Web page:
Thereafter, data from the return address to end address is repeatedly output until latch 5 is set at level "0".

An operation for updating waveform data while reading out the waveform data from RAM 25 will be described.

Waveform data write, i.e., waveform data updating of RAM 25 is performed while no data is read out therefrom and at a switching time of an envelope status, i.e., a switching time from attack to decay or from decay to sustain.

For this purpose, envelope clock generator 28 is provided. Generator 28 generates an envelope clock at a rate corresponding to the envelope status and supplies it to envelope counter 29. Counter 29 counts the number of clocks of the input signal. Data output from counter 29, i.e., envelope data is supplied to envelope status detector 30 and multiplier 31. Detector 30 detects an envelope status, i.e., switching among attack, decay, sustain, and release. Multiplier 31 multiplies the output from counter 29 by the waveform data supplied from latch 22, and supplies the product, i.e., a musical tone signal to converter 21. The output from detector 30 is input to counter 29 through OR gate R2 to cause it to perform subtraction for decay and release. The output from detector 30 is also input to CPU 2 through OR gate R3.

An operation for writing data by CPU 2 into RAM 25 will be described with reference to the timing charts of FIGS. 5A to 5G.

When a timbre switch (not shown) is turned on, CPU 2 reads out corresponding musical tone data from a memory (not shown). In this case, assume that a timbre switch corresponding to the data shown in FIG. 2 is turned on. CPU 2 outputs address 0 (FIG. 5A), causes decoder 4 to output signal CK(RWAD) (FIG. 5B), and sets address 0 in RWAD (Read/Write ADdress) latch 11. Subsequently, CPU 2 outputs data "11000000" (FIG. 5A), causes decoder 4 to output clock CK(WDATA) (FIG. 5C), and sets data "11000000" (data at address 0 of FIG. 2) in WDATA (Write DATA) latch 12. CPU 2 then outputs data "1" representing data write (FIG. 5A), causes decoder 4 to output clock CK(WF) (FIG. 5D), and sets WF latch 6 at level "1". The output from gate A3 is set at level "1" at a cycle immediately after latch 6 is set at level "1". Therefore, gate G9 is turned on, and data "11000000" of latch 12 is input to the I/O terminals of RAM 25. Simultaneously, a "1" signal is applied to terminal OE of RAM 25, and a low level active pulse having a period of φ1 is input to the WE terminal of RAM 25 through NAND gate NAl. In this case, since gates G7 and G6 are turned off and on, respectively, data is written in RAM 25 at address "0" designated by latch 11. Data write cycle by CPU 2 into RAM 25 is set to one cycle by 2FF(1) latch 19.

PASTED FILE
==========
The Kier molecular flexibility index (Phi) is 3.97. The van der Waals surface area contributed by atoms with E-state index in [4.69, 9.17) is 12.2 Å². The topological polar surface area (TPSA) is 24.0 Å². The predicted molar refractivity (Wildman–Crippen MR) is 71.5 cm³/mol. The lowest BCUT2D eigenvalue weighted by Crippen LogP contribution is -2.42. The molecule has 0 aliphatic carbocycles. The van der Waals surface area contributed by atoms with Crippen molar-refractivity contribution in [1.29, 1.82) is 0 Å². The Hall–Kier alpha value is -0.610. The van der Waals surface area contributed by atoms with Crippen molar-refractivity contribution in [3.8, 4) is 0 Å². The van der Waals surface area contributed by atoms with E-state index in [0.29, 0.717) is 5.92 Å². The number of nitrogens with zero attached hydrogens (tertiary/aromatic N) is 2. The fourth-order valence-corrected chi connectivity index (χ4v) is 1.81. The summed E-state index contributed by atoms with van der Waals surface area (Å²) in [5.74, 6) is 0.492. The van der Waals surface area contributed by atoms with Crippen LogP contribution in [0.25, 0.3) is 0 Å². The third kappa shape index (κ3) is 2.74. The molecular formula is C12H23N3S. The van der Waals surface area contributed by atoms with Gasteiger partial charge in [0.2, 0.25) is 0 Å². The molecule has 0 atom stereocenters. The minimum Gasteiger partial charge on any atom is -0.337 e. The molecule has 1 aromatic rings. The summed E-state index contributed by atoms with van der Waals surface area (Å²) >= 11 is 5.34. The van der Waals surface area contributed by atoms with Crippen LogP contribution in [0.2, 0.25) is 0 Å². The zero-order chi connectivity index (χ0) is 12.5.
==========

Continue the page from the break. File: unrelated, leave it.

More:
Data "11100000" is written at address 1 in RAM 25, and data shown in FIG. 2 is written at up to address 7 in RAM 25 with a relation shown in FIG. 2. Thereafter, CPU outputs data "0", causes decoder 4 to output clock CK (STAD latch 9) (FIG. 5E), and sets start address data "0" in STAD latch 9. Subsequently, CPU 2 outputs data "0", causes decoder 4 to output clock CK (RTAD latch 8) (FIG. 5F), and sets return address data "7" in RTAD latch 8. Thereafter, CPU 2 outputs data "7", causes decoder 4 to output clock CK (ENDAD latch 10), and sets end address data "7" in ENDAD latch 10.

An operation will be described wherein CPU 2 reads data from RAM 25 other than the musical tone waveform data and ONF latch 5 is set at level "0", i.e., the instrument does not produce a sound.

When data "1" is set in RF latch 7 and data "0" is set in WF latch 6, ONF latch 5 outputs data "0", the output of OR gate R1 is set at level "1", and gate G2 is thus turned on. Latch 16 stores pitch data from latch 3. Therefore, gate Al outputs data "0", gate A2 outputs data "0", and inverter I3 outputs data "1". Since gate A4 outputs data "1", clock pulse φ1 is output from gate A6, and data is fetched by RDATA latch 14. At this time, since gate A2 is set at level "0", gates G7 and G6 are turned off and on, respectively, and data from RWAD latch 11 is supplied to address input terminal AD of RAM 25. The output of gate A3 is set at level "0" in response to a "0"output from latch 6, the OE input of RAM 25 is set at level "0", and address data of RWAD latch 11 is output. Thus, when a desired address of RAM 25 is set in latch 11 in advance and data "0" and "1" are set in latches 6 and 7, respectively, data of RAM 25 can be latched by latch 14. Thereafter, CPU 2 causes decoder 4 to output "1" signal RRAM, turns on gate G8, and reads data of latch 14 through data bus DB. Data "1" set in latch 7 is read by latch 20 in response to clock pulse φ1 which is the same as the read clock for reading into RDATA latch 14. The clock read by latch 14 is output by next clock φ2 and latch 20 is thus reset. In this manner, two or more read clocks are prevented from being output from latch 14.

On the other hand, when ONF latch 5 is set at level "1", the above operation is performed at a cycle different from the cycle for reading musical tone waveform data by latch 22. In this case, a time from clock pulse φ2 to next clock pulse φ2 is defined as a cycle. More particularly, gate Al is set at level "1" only in a cycle for reading out waveform data from RAM 25, and is set at level "0" otherwise. Therefore, the above operation is performed while the output from gate Al is set at level "0".